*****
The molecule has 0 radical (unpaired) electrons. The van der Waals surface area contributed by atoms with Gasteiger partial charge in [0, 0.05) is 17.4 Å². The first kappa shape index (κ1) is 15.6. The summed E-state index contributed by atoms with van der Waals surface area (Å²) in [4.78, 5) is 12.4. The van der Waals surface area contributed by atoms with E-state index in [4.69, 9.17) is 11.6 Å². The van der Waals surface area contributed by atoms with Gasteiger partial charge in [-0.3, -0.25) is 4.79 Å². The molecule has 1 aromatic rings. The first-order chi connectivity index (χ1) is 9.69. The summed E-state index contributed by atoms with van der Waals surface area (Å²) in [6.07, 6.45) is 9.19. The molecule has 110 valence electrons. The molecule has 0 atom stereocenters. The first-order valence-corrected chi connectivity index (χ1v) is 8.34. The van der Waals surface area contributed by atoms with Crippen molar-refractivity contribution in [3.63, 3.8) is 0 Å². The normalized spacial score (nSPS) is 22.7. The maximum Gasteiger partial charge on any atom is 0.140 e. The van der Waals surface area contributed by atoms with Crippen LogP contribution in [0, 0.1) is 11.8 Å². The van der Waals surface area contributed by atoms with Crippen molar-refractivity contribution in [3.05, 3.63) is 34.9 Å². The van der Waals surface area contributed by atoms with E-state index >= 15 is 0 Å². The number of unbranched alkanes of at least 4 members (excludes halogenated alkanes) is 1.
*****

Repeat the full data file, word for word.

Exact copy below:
The molecule has 0 radical (unpaired) electrons. The van der Waals surface area contributed by atoms with Gasteiger partial charge in [0, 0.05) is 17.4 Å². The first kappa shape index (κ1) is 15.6. The summed E-state index contributed by atoms with van der Waals surface area (Å²) in [4.78, 5) is 12.4. The van der Waals surface area contributed by atoms with E-state index in [4.69, 9.17) is 11.6 Å². The van der Waals surface area contributed by atoms with Gasteiger partial charge in [-0.3, -0.25) is 4.79 Å². The molecule has 1 aromatic rings. The first-order chi connectivity index (χ1) is 9.69. The summed E-state index contributed by atoms with van der Waals surface area (Å²) in [6.07, 6.45) is 9.19. The molecule has 110 valence electrons. The molecule has 0 atom stereocenters. The first-order valence-corrected chi connectivity index (χ1v) is 8.34. The van der Waals surface area contributed by atoms with Crippen molar-refractivity contribution in [3.63, 3.8) is 0 Å². The normalized spacial score (nSPS) is 22.7. The maximum Gasteiger partial charge on any atom is 0.140 e. The van der Waals surface area contributed by atoms with Crippen LogP contribution in [0, 0.1) is 11.8 Å². The van der Waals surface area contributed by atoms with Crippen molar-refractivity contribution in [3.05, 3.63) is 34.9 Å². The van der Waals surface area contributed by atoms with E-state index >= 15 is 0 Å². The number of unbranched alkanes of at least 4 members (excludes halogenated alkanes) is 1.